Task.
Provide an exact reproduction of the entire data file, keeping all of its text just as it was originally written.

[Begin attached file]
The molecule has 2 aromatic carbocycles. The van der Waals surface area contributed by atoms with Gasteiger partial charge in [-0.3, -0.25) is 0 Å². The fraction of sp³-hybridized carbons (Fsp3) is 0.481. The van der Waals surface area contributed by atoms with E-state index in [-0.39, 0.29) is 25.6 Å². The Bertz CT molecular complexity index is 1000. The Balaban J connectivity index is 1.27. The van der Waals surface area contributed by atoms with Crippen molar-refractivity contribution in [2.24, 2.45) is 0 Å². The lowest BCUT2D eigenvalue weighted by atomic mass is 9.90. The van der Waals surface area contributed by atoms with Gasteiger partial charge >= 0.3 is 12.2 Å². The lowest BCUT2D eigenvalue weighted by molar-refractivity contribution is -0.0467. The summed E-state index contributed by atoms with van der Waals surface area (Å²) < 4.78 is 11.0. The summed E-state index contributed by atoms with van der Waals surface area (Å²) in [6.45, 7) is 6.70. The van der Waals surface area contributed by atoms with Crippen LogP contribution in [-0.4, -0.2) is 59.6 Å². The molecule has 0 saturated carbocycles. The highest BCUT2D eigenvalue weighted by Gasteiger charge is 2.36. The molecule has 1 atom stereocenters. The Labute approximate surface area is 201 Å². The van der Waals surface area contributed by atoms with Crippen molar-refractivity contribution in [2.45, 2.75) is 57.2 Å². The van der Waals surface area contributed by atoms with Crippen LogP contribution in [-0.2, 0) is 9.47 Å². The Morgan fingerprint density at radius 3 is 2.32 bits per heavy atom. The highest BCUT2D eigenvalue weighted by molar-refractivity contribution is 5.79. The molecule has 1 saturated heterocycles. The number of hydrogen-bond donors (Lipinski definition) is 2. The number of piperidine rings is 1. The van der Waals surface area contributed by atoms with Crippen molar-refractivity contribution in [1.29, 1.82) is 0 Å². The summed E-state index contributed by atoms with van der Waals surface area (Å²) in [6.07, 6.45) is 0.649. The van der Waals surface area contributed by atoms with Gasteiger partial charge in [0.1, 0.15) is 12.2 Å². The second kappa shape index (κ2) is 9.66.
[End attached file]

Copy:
The molecule has 2 aromatic carbocycles. The van der Waals surface area contributed by atoms with Gasteiger partial charge in [-0.3, -0.25) is 0 Å². The fraction of sp³-hybridized carbons (Fsp3) is 0.481. The van der Waals surface area contributed by atoms with E-state index in [-0.39, 0.29) is 25.6 Å². The Bertz CT molecular complexity index is 1000. The Balaban J connectivity index is 1.27. The van der Waals surface area contributed by atoms with Crippen molar-refractivity contribution in [2.24, 2.45) is 0 Å². The lowest BCUT2D eigenvalue weighted by atomic mass is 9.90. The van der Waals surface area contributed by atoms with Gasteiger partial charge >= 0.3 is 12.2 Å². The lowest BCUT2D eigenvalue weighted by molar-refractivity contribution is -0.0467. The summed E-state index contributed by atoms with van der Waals surface area (Å²) < 4.78 is 11.0. The summed E-state index contributed by atoms with van der Waals surface area (Å²) in [6.45, 7) is 6.70. The van der Waals surface area contributed by atoms with Crippen LogP contribution in [-0.4, -0.2) is 59.6 Å². The molecule has 0 saturated carbocycles. The highest BCUT2D eigenvalue weighted by Gasteiger charge is 2.36. The molecule has 1 atom stereocenters. The Labute approximate surface area is 201 Å². The van der Waals surface area contributed by atoms with Crippen molar-refractivity contribution in [2.45, 2.75) is 57.2 Å². The van der Waals surface area contributed by atoms with Crippen LogP contribution in [-0.2, 0) is 9.47 Å². The Morgan fingerprint density at radius 3 is 2.32 bits per heavy atom. The highest BCUT2D eigenvalue weighted by molar-refractivity contribution is 5.79. The molecule has 1 saturated heterocycles. The number of hydrogen-bond donors (Lipinski definition) is 2. The number of piperidine rings is 1. The van der Waals surface area contributed by atoms with Crippen molar-refractivity contribution in [1.29, 1.82) is 0 Å². The summed E-state index contributed by atoms with van der Waals surface area (Å²) in [6.07, 6.45) is 0.649. The van der Waals surface area contributed by atoms with Gasteiger partial charge in [0.1, 0.15) is 12.2 Å². The second kappa shape index (κ2) is 9.66.